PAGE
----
"Now she's mad at us, and three or four months will bring war. Nobody will win, but both will lose -- heavily. The whole thing will be quite senseless. Now if we had a weapon superior to any now known, Jupiter wouldn't dare attack us.
"There is only one such weapon of which we know, and it is not in material form. It is locked up in the minds of a people who live on Jupiter's third satellite, Ganymede."
He surveyed me quietly. "You've heard of that, I suppose, though it's hardly more than a legend.
"Thousands of years ago the natives of Ganymede held sway over a large empire -- an empire which embraced, historians say, all the major planets, and the larger asteroids. Today the race is almost extinct. Fifty of its members remain, and they live on Ganymede.
"In the past, no way has been found to secure the secret. If it were in our possession now it would prove invaluable.
"Now, however, a means has been found. You are aware that, ever since interplanetary travel became an established thing, people realized it would be impossible to live on or visit worlds of which they were not native due to differing gravities and atmospheric pressures, and the quality of the atmosphere itself.
"A genius discovered the only way out by inventing a complex machine which is used on every planet where there is intelligent life. The idea underlying its invention was not to use your own body, but a body native to the world in question. A large business has sprung up around this invention, and it is called Transmitted Egos, Inc.
"The Ganymedans run a branch, of course -- they are compelled to do so, under planetary law. Offhand, you'd think that it would be simple to just rent a body, pay the additional charge or retaining instincts, acquired traits and learning, and, then ferret that mind's secret from it. Not so. Obviously only a skilled scientist could read that secret; so the Ganymedans have a test in which they read your mind itself. If you're a scientist, they'll only give you the instincts. If you're not a scientist, you can use everything, for you won't be able to translate the secret even if you're aware of its existence."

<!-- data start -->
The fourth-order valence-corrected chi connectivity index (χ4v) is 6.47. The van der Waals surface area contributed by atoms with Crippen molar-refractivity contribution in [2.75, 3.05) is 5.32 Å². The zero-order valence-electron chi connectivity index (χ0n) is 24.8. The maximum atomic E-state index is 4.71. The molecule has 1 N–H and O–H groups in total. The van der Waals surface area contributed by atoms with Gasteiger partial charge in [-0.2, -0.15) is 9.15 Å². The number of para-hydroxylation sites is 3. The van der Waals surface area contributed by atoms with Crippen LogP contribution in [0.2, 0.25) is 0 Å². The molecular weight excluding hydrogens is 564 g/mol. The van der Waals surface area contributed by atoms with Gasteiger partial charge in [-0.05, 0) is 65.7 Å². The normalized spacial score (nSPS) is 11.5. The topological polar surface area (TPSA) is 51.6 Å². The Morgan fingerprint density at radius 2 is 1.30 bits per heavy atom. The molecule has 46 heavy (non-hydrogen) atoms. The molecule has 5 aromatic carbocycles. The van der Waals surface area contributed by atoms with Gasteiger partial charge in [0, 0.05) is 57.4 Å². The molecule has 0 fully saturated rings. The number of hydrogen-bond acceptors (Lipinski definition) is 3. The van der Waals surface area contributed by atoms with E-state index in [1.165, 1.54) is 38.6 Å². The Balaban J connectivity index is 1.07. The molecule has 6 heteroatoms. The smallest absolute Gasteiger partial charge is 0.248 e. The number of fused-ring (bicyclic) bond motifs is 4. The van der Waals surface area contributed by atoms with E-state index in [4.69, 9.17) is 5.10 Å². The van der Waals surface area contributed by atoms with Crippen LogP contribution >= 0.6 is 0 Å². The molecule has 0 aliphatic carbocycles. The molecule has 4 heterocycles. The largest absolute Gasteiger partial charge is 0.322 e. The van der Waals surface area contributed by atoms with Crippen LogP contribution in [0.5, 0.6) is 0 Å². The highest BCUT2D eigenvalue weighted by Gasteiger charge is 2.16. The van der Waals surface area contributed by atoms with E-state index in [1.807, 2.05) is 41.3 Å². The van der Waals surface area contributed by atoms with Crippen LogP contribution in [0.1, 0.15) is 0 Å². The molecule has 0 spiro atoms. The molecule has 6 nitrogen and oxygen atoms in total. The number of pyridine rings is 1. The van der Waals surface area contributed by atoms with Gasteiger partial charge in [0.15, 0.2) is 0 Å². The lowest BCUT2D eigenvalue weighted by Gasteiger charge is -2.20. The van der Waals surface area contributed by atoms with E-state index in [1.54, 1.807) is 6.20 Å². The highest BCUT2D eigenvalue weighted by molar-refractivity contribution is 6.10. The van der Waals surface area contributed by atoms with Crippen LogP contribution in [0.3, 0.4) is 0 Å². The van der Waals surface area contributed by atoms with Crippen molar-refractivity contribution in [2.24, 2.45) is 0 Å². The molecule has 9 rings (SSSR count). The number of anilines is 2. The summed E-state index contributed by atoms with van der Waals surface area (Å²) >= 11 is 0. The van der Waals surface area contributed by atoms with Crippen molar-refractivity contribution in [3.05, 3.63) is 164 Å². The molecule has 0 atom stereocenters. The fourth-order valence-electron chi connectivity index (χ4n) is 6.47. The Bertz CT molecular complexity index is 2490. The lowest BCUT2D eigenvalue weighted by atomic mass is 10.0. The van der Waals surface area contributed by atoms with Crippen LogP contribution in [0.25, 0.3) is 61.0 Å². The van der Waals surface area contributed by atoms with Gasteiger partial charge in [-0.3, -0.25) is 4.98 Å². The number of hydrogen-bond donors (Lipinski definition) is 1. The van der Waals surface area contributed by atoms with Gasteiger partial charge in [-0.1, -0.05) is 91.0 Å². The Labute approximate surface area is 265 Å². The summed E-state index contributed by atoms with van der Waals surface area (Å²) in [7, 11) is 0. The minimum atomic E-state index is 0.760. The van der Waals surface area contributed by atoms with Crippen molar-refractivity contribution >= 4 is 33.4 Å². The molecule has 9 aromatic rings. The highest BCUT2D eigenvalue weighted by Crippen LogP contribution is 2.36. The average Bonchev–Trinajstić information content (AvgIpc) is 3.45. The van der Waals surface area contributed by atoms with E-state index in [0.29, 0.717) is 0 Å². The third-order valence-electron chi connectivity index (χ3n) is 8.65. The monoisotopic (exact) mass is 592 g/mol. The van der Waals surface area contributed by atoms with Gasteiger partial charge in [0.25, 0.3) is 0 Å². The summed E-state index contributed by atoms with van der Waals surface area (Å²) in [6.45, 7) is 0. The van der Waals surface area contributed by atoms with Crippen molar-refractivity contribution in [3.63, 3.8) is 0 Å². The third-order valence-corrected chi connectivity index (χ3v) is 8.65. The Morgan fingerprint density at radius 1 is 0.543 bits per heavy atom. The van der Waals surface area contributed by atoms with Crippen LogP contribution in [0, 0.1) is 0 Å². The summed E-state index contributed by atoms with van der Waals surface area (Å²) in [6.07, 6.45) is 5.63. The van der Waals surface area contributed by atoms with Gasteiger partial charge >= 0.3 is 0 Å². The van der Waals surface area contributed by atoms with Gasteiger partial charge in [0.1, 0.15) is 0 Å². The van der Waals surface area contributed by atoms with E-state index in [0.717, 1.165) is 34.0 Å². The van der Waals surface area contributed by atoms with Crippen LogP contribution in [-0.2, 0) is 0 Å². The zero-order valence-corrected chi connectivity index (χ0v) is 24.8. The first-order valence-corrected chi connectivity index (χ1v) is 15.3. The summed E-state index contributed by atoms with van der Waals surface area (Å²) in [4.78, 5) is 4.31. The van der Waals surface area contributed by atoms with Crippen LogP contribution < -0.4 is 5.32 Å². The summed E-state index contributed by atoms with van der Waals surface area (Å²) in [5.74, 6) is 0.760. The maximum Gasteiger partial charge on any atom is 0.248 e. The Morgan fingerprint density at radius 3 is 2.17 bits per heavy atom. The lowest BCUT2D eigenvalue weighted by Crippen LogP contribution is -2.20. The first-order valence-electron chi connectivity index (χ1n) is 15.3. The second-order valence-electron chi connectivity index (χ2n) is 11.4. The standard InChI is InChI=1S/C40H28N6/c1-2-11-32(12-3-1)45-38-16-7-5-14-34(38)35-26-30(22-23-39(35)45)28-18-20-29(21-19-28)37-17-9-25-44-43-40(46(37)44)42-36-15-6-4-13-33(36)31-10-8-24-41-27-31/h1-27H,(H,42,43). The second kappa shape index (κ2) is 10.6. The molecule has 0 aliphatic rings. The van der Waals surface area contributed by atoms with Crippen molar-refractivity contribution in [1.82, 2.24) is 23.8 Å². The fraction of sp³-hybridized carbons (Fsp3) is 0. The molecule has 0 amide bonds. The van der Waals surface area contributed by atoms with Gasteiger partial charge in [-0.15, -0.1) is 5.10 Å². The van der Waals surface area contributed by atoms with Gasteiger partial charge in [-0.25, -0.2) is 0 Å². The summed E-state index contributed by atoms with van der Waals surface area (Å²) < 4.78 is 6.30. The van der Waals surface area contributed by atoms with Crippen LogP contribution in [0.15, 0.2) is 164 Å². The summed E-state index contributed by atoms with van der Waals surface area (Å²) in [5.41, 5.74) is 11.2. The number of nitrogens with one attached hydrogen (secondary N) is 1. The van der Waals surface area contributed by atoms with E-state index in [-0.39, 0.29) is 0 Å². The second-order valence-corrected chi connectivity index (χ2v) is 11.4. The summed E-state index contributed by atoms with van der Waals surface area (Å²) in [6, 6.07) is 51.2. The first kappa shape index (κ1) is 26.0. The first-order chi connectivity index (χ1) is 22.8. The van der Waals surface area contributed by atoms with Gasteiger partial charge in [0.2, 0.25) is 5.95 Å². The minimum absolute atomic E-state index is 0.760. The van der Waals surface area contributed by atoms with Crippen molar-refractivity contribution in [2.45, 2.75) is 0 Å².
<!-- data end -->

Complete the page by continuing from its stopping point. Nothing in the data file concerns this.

I interrupted, "But that lets me out. They'll discover at once that I'm a scientist, and will refuse to give me anything but instincts."
"You won't be a scientist much longer," the chief smiled. "We're going to drain from you practically every bit of scientific knowledge you possess."
"Spin the rest of it," I told him, a sinking feeling in my heart.
"You'll be able to pass the test the Ganynamedans give you, and the results will be negative. You'll receive the entire mind, minus a slice of consciousness necessary to keep your own body alive. But in your ignorant state, you won't be able to decipher the secret.
"In order that you can, I will have sent a layman, probably your own friend, Will Carrist, to the moon beforehand, and with him will go the record of your learning. You will go to the moon, and on the pretense of having made a date with him there, meet him. He will assist in transferring your learning back to you; then you will be able to understand the secret Ganymede guards so zealously. You then return to the Bureau of Transmitted Egos, and come back to Earth. It's that simple."